Environmental stress: Stressful or traumatic events can trigger a disorder in a person with a predisposition to mental illness.

Most of the time mental illnesses develop over time and are triggered by a combination of risk factors.

Warning signs

Warning signs that your child might have a mental health condition may include:

- Withdrawal, expressing feeling of sadness for more than two weeks or severe mood swings that create problems at school and home.

- Being easily overwhelmed and anxious for no reason. Constantly worrying or fearing something. Physical symptoms such as increased heart rate or breathlessness.

- Sudden, drastic changes in behavior that are risky and out of control.

- Trouble focusing or sitting still, both of which might lead to poor performance at school.

- Sudden loss of appetite and attempting to lose weight. Frequent vomiting or using laxatives to get rid of food in the stomach.

- Frequent headaches and stomachaches.

- Self-injury or self-harm such as cutting or burning, or attempted suicide. 

- Using drugs or alcohol to try to cope with feelings.

Tests and diagnoses

As with adults, mental disorders in children are diagnosed based on signs and symptoms. However, diagnosing mental illness in children can be extremely difficult. Many behaviors that can be seen as symptoms of mental health problems, such as shyness, anxiety (nervousness), strange eating habits and outbursts of temper, can also occur as part of a child's normal development.

Behaviors become symptoms when they occur very often, last a long time, occur at an unusual age, or cause significant disruptions to the child's and/or family's life.

If symptoms are present, a doctor will begin an evaluation by performing a complete medical and developmental history and physical exam. Although there are no laboratory tests to specifically diagnose mental disorders, the doctor might use various diagnostic tests, such as neuroimaging and blood tests, to rule out physical illness or medication side effects as the cause of symptoms.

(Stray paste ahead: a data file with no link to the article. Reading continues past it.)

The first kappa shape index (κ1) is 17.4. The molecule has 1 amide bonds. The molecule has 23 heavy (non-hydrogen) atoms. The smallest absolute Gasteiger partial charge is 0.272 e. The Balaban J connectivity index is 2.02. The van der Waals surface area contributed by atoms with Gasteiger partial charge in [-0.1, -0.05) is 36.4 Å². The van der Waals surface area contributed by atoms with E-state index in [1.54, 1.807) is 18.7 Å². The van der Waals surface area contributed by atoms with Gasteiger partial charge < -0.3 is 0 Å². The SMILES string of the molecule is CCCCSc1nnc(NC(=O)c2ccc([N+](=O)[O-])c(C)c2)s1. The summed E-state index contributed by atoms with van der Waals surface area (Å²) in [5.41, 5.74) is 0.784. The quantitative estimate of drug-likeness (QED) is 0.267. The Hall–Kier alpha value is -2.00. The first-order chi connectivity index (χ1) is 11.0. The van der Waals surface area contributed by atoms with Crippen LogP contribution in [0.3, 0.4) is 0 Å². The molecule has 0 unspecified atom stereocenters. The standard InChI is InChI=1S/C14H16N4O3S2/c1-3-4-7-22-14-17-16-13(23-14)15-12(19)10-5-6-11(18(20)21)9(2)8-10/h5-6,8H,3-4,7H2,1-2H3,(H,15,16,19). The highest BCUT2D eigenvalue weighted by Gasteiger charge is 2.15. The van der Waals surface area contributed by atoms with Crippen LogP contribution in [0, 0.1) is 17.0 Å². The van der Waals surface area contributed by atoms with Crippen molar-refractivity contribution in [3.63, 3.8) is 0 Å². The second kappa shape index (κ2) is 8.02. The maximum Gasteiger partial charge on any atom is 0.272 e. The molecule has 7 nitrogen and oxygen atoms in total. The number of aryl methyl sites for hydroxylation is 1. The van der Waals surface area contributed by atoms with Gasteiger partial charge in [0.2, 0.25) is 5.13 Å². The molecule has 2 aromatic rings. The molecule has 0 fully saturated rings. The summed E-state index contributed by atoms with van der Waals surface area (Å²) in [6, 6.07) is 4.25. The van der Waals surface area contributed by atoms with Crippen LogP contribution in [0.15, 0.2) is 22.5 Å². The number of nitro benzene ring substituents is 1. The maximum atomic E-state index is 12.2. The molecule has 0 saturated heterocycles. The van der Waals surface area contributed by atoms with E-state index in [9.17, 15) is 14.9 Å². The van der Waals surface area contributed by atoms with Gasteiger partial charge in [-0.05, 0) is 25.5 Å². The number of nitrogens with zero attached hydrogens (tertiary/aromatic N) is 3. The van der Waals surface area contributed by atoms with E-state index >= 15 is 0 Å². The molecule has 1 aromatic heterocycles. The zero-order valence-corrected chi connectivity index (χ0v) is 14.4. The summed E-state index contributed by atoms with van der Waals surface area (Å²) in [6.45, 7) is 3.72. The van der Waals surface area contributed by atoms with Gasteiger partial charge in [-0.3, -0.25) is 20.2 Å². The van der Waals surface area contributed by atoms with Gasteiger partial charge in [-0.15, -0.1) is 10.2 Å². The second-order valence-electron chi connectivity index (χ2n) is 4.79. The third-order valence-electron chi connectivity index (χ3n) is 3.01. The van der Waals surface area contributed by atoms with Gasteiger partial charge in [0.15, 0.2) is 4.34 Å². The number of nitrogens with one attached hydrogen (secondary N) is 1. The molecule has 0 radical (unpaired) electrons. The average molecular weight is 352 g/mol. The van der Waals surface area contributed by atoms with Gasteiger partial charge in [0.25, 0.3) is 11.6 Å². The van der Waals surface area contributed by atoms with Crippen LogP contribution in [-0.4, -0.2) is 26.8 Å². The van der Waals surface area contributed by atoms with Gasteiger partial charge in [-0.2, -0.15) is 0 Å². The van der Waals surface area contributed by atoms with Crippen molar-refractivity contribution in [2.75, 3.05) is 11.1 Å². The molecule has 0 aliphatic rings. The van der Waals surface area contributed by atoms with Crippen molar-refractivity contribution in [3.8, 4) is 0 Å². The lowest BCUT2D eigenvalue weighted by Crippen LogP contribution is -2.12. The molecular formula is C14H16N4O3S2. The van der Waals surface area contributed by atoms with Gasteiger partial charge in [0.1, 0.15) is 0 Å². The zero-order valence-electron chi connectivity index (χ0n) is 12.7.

If no physical illness is found, the child may be referred to a child and adolescent psychiatrist or psychologist — health-care professionals who are specially trained to diagnose and treat mental illness in children and teens.

Psychiatrists and psychologists use specially designed interview and assessment tools to evaluate children. The doctor bases a diagnosis on reports of the child's symptoms and observation of their attitude and behavior. The doctor often relies on reports from the child's parents, teachers, and other adults, because children often have trouble explaining their problems or understanding their symptoms. The doctor then determines if the child's symptoms point to a specific mental disorder.

Treatment

Like other medical issues, mental illness can be treated.

Treatment for mental illness can involve medication, psychotherapy and creative therapy. Experts are still exploring which treatments work best for which conditions in children. For now, many of the treatment options used for children, including many medications, are the same as those used in adults but with different dosages or intensity.

The most common treatment options include the following.

Medication: Drugs used to treat mental illness in children include antipsychotics, antidepressants, anti-anxiety drugs, stimulants and mood stabilizing drugs.

Psychotherapy: Psychotherapy (a type of counseling often simply called therapy) addresses the emotional response to mental illness. It is a process in which trained mental health professionals help people deal with their illness, often by talking through strategies for understanding and dealing with their symptoms, thoughts and behaviors. Types of psychotherapy often used with children are supportive, cognitive-behavioral, interpersonal, group and family therapy.

Creative therapies: Options such as art therapy or play therapy might be helpful, especially with young children who might have trouble communicating their feelings.

If you see signs in your child for a long period, it may be possible that they have a mental illness. Mental illness is nothing to be afraid of and can be effectively treated. Consult a therapist or doctor instead of simply waiting for symptoms to stop. (kes)

Disclaimer: The opinions expressed in this article are those of the author and do not reflect the official stance of The Jakarta Post.